- The proper test to determine whether probable cause exists to issue a search warrant is the totality of the circumstances test, and under this test the magistrate had a substantial basis for issuing the search warrant. The officer honestly believed Castagnola had referred to an online search when he put that in the affidavit, and defense counsel had conceded there was no malfeasance in that regard. She “strenuously” dissented from the majority’s determination that the warrant was not executed in good faith, and does not believe the court should be second guessing the magistrate “by looking for hidden inferences.” And she directly disagreed with majority’s rejection of the trial court’s conclusion that it was fair for the magistrate to infer that young folks do all searching online, noting instead that “given today’s ubiquitous use of technology to obtain information, it is more than likely that Castagnola found the information online.
After the oral argument, I cited this as a key question of the day from Justice O’Donnell, who asked whether this whole thing came down to whether or not the officer’s insertion of the word “online” justified the searches of the computers at the defendant’s home. O’Donnell noted that the officer had the impression the defendant found the information about the law director’s address online, but also noted that the defendant never said that on the recording. “So the question becomes whether or not the magistrate was misled into believing that the defendant had admitted he’d looked up the address online, and whether that justified the search of the defendant’s computer–that’s the essence of this case?” It turns out it was the essence of the case.
I had hesitantly called this for the defense, by a vote of 4-3. I was right that Justices Pfeifer, O’Neill and O’Donnell would go for the defendant, but was very wrong about Justice Lanzinger, who seemed to be leaning the most strongly in favor of Castagnola during argument. Lanzinger seemed the most sensitive about the privacy implications of the computer search and the apparent lack of connection between the retaliation and vandalism offenses with which Castagnola was charged and the search of his personal computer. As I noted, Justice Lanzinger authored the court’s 4-3 decision in State v. Smith, 2009-Ohio-6426, requiring a warrant to search the data in a cellphone.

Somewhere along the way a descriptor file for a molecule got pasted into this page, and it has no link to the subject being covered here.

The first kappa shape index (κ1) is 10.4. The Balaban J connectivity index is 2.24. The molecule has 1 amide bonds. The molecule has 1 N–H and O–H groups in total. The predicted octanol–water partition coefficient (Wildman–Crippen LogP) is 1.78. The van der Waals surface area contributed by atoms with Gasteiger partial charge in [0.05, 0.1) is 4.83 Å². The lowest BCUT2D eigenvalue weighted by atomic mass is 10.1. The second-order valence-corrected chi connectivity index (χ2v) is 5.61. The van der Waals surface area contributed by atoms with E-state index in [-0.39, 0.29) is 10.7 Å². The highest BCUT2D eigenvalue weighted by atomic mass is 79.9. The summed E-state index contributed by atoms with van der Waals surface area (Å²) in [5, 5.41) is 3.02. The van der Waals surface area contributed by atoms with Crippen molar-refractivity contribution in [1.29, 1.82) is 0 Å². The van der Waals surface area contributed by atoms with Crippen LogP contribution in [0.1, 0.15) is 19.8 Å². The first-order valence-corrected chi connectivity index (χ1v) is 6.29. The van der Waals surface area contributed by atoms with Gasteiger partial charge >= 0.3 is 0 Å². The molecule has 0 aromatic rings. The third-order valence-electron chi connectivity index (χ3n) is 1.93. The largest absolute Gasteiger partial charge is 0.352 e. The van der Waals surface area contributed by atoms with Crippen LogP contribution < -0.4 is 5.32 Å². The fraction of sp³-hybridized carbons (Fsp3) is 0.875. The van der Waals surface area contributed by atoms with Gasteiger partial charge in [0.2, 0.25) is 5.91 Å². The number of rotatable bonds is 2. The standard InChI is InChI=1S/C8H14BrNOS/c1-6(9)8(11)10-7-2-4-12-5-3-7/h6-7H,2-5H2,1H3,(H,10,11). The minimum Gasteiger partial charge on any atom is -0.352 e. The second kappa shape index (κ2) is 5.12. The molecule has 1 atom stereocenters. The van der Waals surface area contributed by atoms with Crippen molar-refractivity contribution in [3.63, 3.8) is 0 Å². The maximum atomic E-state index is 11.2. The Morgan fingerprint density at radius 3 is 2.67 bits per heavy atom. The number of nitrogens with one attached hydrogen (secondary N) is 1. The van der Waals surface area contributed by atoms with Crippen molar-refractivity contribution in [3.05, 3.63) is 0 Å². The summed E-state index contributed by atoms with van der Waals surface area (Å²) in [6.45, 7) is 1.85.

Since Justice Kennedy continues not to ask questions at argument, it is not possible to predict from the argument which way she is leaning. I found the majority opinion both turgid and overwritten, and the reliance on Caffott—cited by neither party nor the appeals court– questionable and not terribly persuasive. Nevertheless, I much admire the majority conclusion, clearly swimming against the tide of eviscerating Fourth Amendment protections, and regularly excusing violations with the good faith exception. I think it would have been simpler just to find a lack of sufficient particularity in this warrant. I look forward to more on what is required for a computer search. I was also amused to see Justice Kennedy throw this wonderful quote from State v. Gardner, 2012-Ohio-5683 back at its author, Chief Justice O’Connor, who eloquently wrote in that case, “[T]here is always a temptation in criminal cases to let the end justify the means, but as guardians of the Constitution, we must resist that temptation.” 2012-Ohio-5683, 984 N.E.2d 1025, ¶ 24. O’Connor was one of the dissenters in Castagnola, and it was clear at oral argument she was buying none of what the defendant was arguing.